This cheering is more than simply a sign of solidarity with a Biblical belief, this is the articulation of a cultural prejudice against a minority. The lyric should be offensive to not just homosexuals, but Christians who believe in a similar theology as the group represented in the video. There should be no situation in which a Christian should celebrate the idea that an individual must suffer for all eternity.

I believe the Evangelical Church needs to take a second look at how they treat their neighbor and the fairness and love with which their language, and most importantly, their lifestyle reflects the beliefs and theology they represent. Here I am not even referring to the heaven/hell issue, but simply their response to the challenge to love their neighbors as their selves.

Are we ever permitted to hate what we are not? Not if we are to love that which is not like ourselves.

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Reflections on the Meaning of Food


Cooking is a relationship between ingredients, a symphonic harmony or angry discussion in the form of the penultimate state of a consumable good. A meal is a philter, a magic potion, not a combination of parts. Food is a relatively acceptable opulence or intoxicant, acceptable whether in ornamentation or quantity. Cooking is a chemistry experiment, the mystical union between unique particulates and compounds artfully arranged to satisfy palate and soul.

A meal is the interaction between eater and consumable: the same ingredients interact with the eater to signify romance or disgust. A disgust for one is the comfort food of another’s youth: food highlights human flexibility and cultural diversity. A meal can be mass produced by machines, crammed into freezer cabinets in shapes and forms only reflective of the original parts. A meal can be produced by hand, slowly and methodically, a thousand or more times before being perfected: bread dough, a pie crust, a plate of noodles.


I say I am hungry. First a discomfort in my biology, a desire for fulfillment, the end of an ailment. Second the mental disquieting. I am controlled by my biological necessity. My mind tells me I must eat and I consciously listen as though receiving a message from a disparate source. I am doing the listening and taking action upon my desire. I am not in charge of my wants. The I of me is the one who responds to the I of my desire. A prepared food, the image of satisfaction, in this condition is a sensual pleasure. To resist one’s desire for satisfaction, to prolong the want, is to increase the satisfaction – like a communion between tantric lovers.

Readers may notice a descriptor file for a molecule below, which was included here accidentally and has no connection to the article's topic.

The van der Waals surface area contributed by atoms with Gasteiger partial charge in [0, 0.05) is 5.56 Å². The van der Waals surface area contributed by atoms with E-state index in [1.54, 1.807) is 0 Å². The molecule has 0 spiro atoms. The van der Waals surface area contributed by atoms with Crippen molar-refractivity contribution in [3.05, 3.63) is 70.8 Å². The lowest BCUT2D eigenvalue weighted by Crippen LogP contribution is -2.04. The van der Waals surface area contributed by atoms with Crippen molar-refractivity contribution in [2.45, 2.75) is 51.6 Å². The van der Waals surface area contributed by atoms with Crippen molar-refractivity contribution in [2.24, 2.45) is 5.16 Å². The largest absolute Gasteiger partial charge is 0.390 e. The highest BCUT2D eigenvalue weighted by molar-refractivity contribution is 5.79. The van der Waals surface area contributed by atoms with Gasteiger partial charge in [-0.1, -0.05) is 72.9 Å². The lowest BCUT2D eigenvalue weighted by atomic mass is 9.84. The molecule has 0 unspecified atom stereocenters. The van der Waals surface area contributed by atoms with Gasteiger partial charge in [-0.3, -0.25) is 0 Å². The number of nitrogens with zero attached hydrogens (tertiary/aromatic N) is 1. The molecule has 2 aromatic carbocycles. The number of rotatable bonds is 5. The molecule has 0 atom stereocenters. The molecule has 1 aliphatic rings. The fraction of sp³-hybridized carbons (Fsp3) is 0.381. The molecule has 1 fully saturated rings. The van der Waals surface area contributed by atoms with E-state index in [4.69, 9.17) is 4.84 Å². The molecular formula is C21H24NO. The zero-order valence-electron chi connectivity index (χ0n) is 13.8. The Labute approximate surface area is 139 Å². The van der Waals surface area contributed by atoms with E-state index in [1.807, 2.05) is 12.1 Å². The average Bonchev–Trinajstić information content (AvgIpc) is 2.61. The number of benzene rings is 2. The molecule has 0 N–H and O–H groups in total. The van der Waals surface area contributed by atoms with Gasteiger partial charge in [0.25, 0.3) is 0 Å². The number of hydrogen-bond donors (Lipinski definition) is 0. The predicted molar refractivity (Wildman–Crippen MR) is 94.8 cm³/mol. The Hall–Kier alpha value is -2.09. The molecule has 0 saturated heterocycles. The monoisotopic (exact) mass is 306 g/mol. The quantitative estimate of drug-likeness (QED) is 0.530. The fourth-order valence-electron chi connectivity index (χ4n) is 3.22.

I sample a portion of what is prepared before me. I may witness and take part in the operation, the creation. I choose what I wish to consume and as though selecting a movie or individual with whom I will interact. Each component has a name and purpose. One object offers my body a happiness, the sensory stimulation of a drug. One object is for health. I recognize that a sacrifice in what I purely crave will result in an invisible, detached reward. One part offers a unique flavor, a component of interest. The flavor must merge with the required ingredients. The flavor/s must tell me something, must speak through my cultural and experiential lens.

The portion offers texture and feel. The portion moves through my mouth like bare feet on a gradated surface, feeling through the ingredients and reminding myself of each object, first as a whole and then separately: this texture is a meat, this a vegetable; this feel is a pasta, a rice, a pudding. I feel as much as I taste. When I chew through the texture I move with the food. I know where to place each bite.


Food is a fully consumable art. Not constrained by being viewed from a distance, it becomes a part of the eater and integrated into the person, both as tangible items and as spiritual or emotional nourishment. Food crosses the boundary of speculative and enters into an experience. Food unifies the boundaries of history and biology: an engagement with all available senses,  a map of available resources, a history of conquest. Food is a drug, the cause of an illness, a cure.


We eat to live, but some live to eat. We live in a unique era with an exceptional selection of options and ingredients now available in even small, rural communities. We may now efficiently travel great distances for a few minutes of esoteric gastronomical bliss at a temple of haute cuisine or to sample the obscure culinary dialect of a culture few have heard of before.

Our food offers us peace, comfort, excitement, happiness, and joy. We look to it in times of unhappiness and relish in it when at our very best. We share the experience with others or enjoy on our own, finding meaning in the occurrence of each. And this is perhaps our greatest attribute as a species: the simplest act of consumption necessary for human existence, an act equated with pouring gasoline into a car, is an opportunity to find meaning in who we are as a community, as an individual, and as a mechanical object. We are the who that is eating and the who that must eat: one the necessity and the other our relationship to the object and its full meaning to ourselves and our community. We are what we eat.